I make it through the fly, the back no problem just freestyle and flip it, breaststroke….oh yeah, about that breaststroke. The last time I made a serious effort at breaststroke was when I was “courting” Chris. We courted in the swimming pool, it was love at first goggle-eyed sight. Not really. But we did meet on masters swim team and swam in the same lane. He was really slow back then, I was even slower but one thing he could do really fast was breaststroke. In an effort to keep up (code for impress him), I remember breaststroking my little knees out one night up and down the lane. That next morning I woke up with the worst pain EVER in my right inner thigh, a trip to the doctor, a prescription for Lodine and one diagnosis of pulled right abductor that made me never want to give breastroke another try.
Since then I have learned you can dolphin kick with breaststroke arms or freestyle kick with breaststroke arms. Neither is very efficient nor fast and both send your heart rate right through the roof. But because I want to do IM and want to do it right, I decide tonight I will give it a real try. I watch Chris’ feet from under water and try to make my feet do the same thing. They don’t and my arms don’t help and all of a sudden I’m scared I’m going to pull an inner thigh. I’m telling myself to let go of fear! let go of fear! But even in letting go I’m not going any faster down the lane.
The rest of practice goes by and finishes with 6 x 125 IM with an extra 25 of each of the first 3 strokes. That would be 50 fly, 25 back, 25 breast, 25 free. Twice. 50 fly. Well, I do it. And then I also do 50 back and 50 breast. I do it all. My heart it is in my mouth and by the end I want to throw up.
Practice is over and I tell Chris I can’t wait to come back and do this again. My arms are sore and I’m really tired. But I will keep trying no matter ridiculous I look or how hard it feels. I am going to do this. 100 IM, heck maybe 400 IM. Oh yes IM.
Wednesday, November 21, 2007
Before you say oh no she’s writing about that damn dog again – hear me out. First of all, it’s November. Must we talk triathlon? All year it’s tri this tri that. Let’s give it a rest. For at least a few more day I'm interrupting the regularly scheduled tri-blog-broadcast to give you very important puppy news. Secondly, you must understand my house right now is exploding in puppy so it’s taken over my thoughts.
On Monday, Chris picked me up at the airport and there was Boss popping out of his Sherpa bag. Oh he was just as cute as I last remembered (Chris, not Boss). As we drove back home, Chris thought I might want to leave the dog with him for awhile and go to the house alone.
Well, because there might be a bit of a miss that might be a bit easier to clean up if there was no dog. Hmmm. Mess? Come on. I’ve left Chris alone for a few days and it hasn’t been that bad. If I get worried, I just call my mom in for back up. Mom, go over to the house and make sure the doors are closed, the lights are off, and above all the house is still there. She usually sends a report back that nothing out of the ordinary except Chris had every drawer, closet, and cabinet door open. And clothes everywhere.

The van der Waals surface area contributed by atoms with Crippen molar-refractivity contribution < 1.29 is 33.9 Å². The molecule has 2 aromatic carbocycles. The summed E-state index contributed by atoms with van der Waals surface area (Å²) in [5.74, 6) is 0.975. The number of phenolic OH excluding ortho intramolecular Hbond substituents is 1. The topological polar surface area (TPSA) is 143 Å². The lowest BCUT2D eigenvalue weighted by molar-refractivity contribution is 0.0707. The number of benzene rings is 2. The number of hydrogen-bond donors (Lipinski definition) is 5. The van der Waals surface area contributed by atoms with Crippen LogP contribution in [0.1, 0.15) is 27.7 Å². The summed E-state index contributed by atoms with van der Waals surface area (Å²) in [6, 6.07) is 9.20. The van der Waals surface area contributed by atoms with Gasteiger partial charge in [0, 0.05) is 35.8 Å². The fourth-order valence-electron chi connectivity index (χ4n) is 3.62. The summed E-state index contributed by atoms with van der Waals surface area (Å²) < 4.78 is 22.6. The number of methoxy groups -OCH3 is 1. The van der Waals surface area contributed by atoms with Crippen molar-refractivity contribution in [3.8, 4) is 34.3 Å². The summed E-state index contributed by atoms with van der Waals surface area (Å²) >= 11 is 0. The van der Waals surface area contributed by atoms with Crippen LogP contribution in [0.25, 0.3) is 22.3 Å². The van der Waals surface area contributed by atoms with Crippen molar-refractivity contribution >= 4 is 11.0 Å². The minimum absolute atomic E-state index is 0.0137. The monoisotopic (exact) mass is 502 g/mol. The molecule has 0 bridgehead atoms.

My favorite report:
“Elizabeth, I found an entire outfit on the floor. It was like he just stepped right out of his socks, pants, shorts, shirt and it fell to the floor in one big pile.”
Yes, yes. That is my Chris.
But back to Boss. And Chris. How bad could this be? How much worse than one 160 lb man plus one 3.3 lb dog?
I opened the door. I walked in. It was bad. 163.3 lbs of bad. And mostly on the floor.
Locust leaflets all over the foyer floor. Empty dog bowls. Dog blankets. Tufts of carpet that have been pulled up. Towels to clean up one said dog mess (or two or more). A crate. A giant blue bed that I assume belongs to Boss either that or Boss is now sleeping upstairs and Chris has taken the kitchen floor. And the most dog toys I have ever seen. EVER. All over the floor.
Later in the day, Chris and I tried to ride our bikes. While last week Boss handled the whir of one set of bike wheels, two sets plus the rollers were overstimulating to say the least. From atop the rollers Chris was screaming something about one puppy head in rear spokes would not be a good thing so we leashed him to a piece of furniture. It didn’t feel right but a puppy and a rear wheel are a deadly combination for sure.
Afterward biking, we entered the hours of 8 and 10 pm which Chris has warned me are Boss’ witching hours. During this time he usually drops anchor about three times, runs laps around the kitchen, and hides under the couch. In no particular order.
And speaking of the couch – SPEAKING of the COUCH, Boss seems to have outsmarted us. From a series of complex calculations he has determined that he fits under the couch and we…do not. And so, when he is naughty he runs under the couch. When he wants to chew on lamp cords, he runs under the couch. When he wants to steal and hide Chris’ socks, he runs under the couch. And then he taunts us by sticking his paws and head out before slinking back under the couch in his own version of the commando crawl.
There is also the subject of squeaky toys. Chris says it’s the cheapest form of GPS we can put on Boss. We have noticed when he goes missing or quiet he is either in his Sherpa bag or somewhere taking a dump. I don’t mind the bag, but I’ll pass on the random piles of dump expertly hidden around the house. Enter the squeaky toy. When the toy stops squeaking we start searching.
Last night, Boss was wired. He refused to sit and eat. Grabbed a kibble and ate it on the fly. As in 30 mph flying around the kitchen, hallway, living room. He’s doing a 100 meter sprint around this imaginary track. Occasionally he grabs a toy or a shoelace. But other than that he’s full speed ahead.